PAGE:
In Pennsylvania, as well as other states, Uber has pulled its autonomous cars and SUVs off the roads and suspended its testing program. Although one day, such technology may result in safer roads, a pair of highly-publicized car accidents has shown that the technology may not be ready for use on public streets. Until the technology has improved and better regulation is in place, state governments may be reluctant to allow such testing to continue.
In March, two people were killed in two separate accidents involving semi-autonomous vehicles. In Tempe Arizona, on March 18, a woman was walking her bike across a street when she was struck and killed by an autonomous vehicle that Uber was testing in the city. Although the vehicle was on autonomous mode, a safety operator was in the driver's seat of the vehicle. The safety operator had the ability to override autonomous operation but failed to do so in time to prevent the accident. Uber has already settled the case.
Tesla has also come under scrutiny. On March 23, one of the company's SUVs was operating in semiautonomous mode near Mountain View, California, when it collided with a barrier on the highway. The driver of the SUV was behind the wheel but failed to react in time to avert the accident. The driver died from injuries sustained in the crash.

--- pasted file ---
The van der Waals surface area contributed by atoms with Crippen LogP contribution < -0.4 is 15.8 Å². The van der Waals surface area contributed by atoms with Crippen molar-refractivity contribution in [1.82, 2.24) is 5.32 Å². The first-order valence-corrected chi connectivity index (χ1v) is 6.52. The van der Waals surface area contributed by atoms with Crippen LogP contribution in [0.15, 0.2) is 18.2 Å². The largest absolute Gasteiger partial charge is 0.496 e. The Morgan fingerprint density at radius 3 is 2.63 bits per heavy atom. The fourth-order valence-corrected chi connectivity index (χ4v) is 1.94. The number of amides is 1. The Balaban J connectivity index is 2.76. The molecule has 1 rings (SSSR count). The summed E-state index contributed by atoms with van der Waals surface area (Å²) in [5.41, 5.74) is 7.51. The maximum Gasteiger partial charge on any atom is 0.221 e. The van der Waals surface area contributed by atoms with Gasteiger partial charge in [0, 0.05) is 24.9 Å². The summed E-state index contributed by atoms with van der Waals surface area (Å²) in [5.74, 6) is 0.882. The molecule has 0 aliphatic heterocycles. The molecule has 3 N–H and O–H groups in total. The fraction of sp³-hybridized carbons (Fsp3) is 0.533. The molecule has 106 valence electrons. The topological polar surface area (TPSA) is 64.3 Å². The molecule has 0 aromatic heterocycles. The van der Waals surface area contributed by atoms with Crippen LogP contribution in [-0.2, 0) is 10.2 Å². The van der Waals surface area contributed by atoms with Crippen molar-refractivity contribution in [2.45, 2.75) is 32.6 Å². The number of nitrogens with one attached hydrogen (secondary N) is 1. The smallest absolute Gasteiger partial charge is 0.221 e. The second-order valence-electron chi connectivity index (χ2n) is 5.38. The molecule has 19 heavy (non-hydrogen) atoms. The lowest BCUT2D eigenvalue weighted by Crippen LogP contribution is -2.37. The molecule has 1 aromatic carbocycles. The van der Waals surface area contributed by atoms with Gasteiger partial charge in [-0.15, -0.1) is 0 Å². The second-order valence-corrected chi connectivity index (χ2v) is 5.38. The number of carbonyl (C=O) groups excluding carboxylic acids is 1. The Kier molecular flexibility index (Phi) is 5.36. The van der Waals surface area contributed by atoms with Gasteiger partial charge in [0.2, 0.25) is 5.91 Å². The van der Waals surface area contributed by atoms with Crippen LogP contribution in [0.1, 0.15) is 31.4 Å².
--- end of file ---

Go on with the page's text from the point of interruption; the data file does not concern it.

These accidents illustrate that autonomous driving technology must be further refined and that humans seem too quick to rely on such technology. Unfortunately, this kind of complacency can clearly have tragic consequences. Until the technology - and regulation thereof - has reached a place where the public can be assured of safety, victims of accidents involving autonomous or semiautonomous vehicles must rely on the civil courts to send a message to the manufacturers and operators of such vehicles.
Source: Philly Voice, "Uber suspends autonomous vehicle testing in Pennsylvania, other states," Michael Tanenbaum, Mar. 27, 2018